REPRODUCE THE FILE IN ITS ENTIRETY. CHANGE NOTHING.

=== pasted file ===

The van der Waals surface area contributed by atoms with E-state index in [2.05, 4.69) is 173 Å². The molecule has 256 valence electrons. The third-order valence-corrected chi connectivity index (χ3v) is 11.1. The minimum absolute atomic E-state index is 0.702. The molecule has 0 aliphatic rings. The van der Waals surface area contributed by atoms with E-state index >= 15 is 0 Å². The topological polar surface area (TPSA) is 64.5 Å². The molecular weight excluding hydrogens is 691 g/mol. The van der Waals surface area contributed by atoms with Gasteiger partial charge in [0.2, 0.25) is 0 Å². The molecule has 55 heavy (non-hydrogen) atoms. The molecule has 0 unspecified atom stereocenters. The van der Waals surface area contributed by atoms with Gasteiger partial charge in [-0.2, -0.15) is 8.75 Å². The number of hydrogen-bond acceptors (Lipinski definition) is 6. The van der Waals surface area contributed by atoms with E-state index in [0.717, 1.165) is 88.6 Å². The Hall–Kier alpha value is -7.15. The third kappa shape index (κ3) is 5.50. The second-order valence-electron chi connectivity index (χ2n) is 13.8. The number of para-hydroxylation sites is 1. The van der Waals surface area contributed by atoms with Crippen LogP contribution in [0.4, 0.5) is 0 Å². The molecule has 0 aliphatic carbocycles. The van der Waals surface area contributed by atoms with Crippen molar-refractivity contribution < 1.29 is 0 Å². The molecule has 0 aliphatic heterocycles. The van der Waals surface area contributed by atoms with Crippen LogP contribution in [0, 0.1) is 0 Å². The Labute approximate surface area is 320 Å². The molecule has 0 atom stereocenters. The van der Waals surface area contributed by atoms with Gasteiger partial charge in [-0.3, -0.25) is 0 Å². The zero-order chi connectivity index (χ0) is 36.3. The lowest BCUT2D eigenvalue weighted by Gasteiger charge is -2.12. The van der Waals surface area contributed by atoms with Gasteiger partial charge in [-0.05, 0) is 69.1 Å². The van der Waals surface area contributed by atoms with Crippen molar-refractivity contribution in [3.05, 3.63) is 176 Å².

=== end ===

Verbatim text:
The van der Waals surface area contributed by atoms with E-state index in [2.05, 4.69) is 173 Å². The molecule has 256 valence electrons. The third-order valence-corrected chi connectivity index (χ3v) is 11.1. The minimum absolute atomic E-state index is 0.702. The molecule has 0 aliphatic rings. The van der Waals surface area contributed by atoms with E-state index >= 15 is 0 Å². The topological polar surface area (TPSA) is 64.5 Å². The molecular weight excluding hydrogens is 691 g/mol. The van der Waals surface area contributed by atoms with Gasteiger partial charge in [0.2, 0.25) is 0 Å². The molecule has 55 heavy (non-hydrogen) atoms. The molecule has 0 unspecified atom stereocenters. The van der Waals surface area contributed by atoms with Gasteiger partial charge in [-0.2, -0.15) is 8.75 Å². The number of hydrogen-bond acceptors (Lipinski definition) is 6. The van der Waals surface area contributed by atoms with E-state index in [0.717, 1.165) is 88.6 Å². The Hall–Kier alpha value is -7.15. The third kappa shape index (κ3) is 5.50. The second-order valence-electron chi connectivity index (χ2n) is 13.8. The number of para-hydroxylation sites is 1. The van der Waals surface area contributed by atoms with Crippen LogP contribution in [0.4, 0.5) is 0 Å². The molecule has 0 aliphatic carbocycles. The van der Waals surface area contributed by atoms with Crippen molar-refractivity contribution < 1.29 is 0 Å². The molecule has 0 aliphatic heterocycles. The van der Waals surface area contributed by atoms with Crippen LogP contribution in [0, 0.1) is 0 Å². The Labute approximate surface area is 320 Å². The molecule has 0 atom stereocenters. The van der Waals surface area contributed by atoms with Gasteiger partial charge in [-0.3, -0.25) is 0 Å². The zero-order chi connectivity index (χ0) is 36.3. The lowest BCUT2D eigenvalue weighted by Gasteiger charge is -2.12. The van der Waals surface area contributed by atoms with Gasteiger partial charge in [-0.05, 0) is 69.1 Å². The van der Waals surface area contributed by atoms with Crippen molar-refractivity contribution in [3.05, 3.63) is 176 Å².